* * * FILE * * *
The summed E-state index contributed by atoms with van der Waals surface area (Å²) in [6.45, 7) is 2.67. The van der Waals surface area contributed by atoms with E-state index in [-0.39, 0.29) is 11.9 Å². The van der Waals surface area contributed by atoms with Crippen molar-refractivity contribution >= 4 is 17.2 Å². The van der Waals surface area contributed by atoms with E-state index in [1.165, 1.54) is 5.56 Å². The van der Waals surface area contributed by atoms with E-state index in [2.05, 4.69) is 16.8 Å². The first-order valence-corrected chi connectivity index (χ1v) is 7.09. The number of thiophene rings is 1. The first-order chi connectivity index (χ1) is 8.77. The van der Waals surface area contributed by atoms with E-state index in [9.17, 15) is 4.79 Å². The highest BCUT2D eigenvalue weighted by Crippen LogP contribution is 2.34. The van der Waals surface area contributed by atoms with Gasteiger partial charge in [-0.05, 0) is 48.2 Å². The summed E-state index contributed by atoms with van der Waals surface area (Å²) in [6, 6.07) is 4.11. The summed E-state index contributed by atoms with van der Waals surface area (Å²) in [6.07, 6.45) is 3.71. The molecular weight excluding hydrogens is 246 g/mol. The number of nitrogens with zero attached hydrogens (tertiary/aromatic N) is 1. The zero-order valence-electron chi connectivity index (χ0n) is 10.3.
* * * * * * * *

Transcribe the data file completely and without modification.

The summed E-state index contributed by atoms with van der Waals surface area (Å²) in [6.45, 7) is 2.67. The van der Waals surface area contributed by atoms with E-state index in [-0.39, 0.29) is 11.9 Å². The van der Waals surface area contributed by atoms with Crippen molar-refractivity contribution >= 4 is 17.2 Å². The van der Waals surface area contributed by atoms with E-state index in [1.165, 1.54) is 5.56 Å². The van der Waals surface area contributed by atoms with E-state index in [2.05, 4.69) is 16.8 Å². The first-order valence-corrected chi connectivity index (χ1v) is 7.09. The number of thiophene rings is 1. The first-order chi connectivity index (χ1) is 8.77. The van der Waals surface area contributed by atoms with E-state index in [9.17, 15) is 4.79 Å². The highest BCUT2D eigenvalue weighted by Crippen LogP contribution is 2.34. The van der Waals surface area contributed by atoms with Gasteiger partial charge in [-0.05, 0) is 48.2 Å². The summed E-state index contributed by atoms with van der Waals surface area (Å²) in [6, 6.07) is 4.11. The summed E-state index contributed by atoms with van der Waals surface area (Å²) in [6.07, 6.45) is 3.71. The molecular weight excluding hydrogens is 246 g/mol. The number of nitrogens with zero attached hydrogens (tertiary/aromatic N) is 1. The zero-order valence-electron chi connectivity index (χ0n) is 10.3.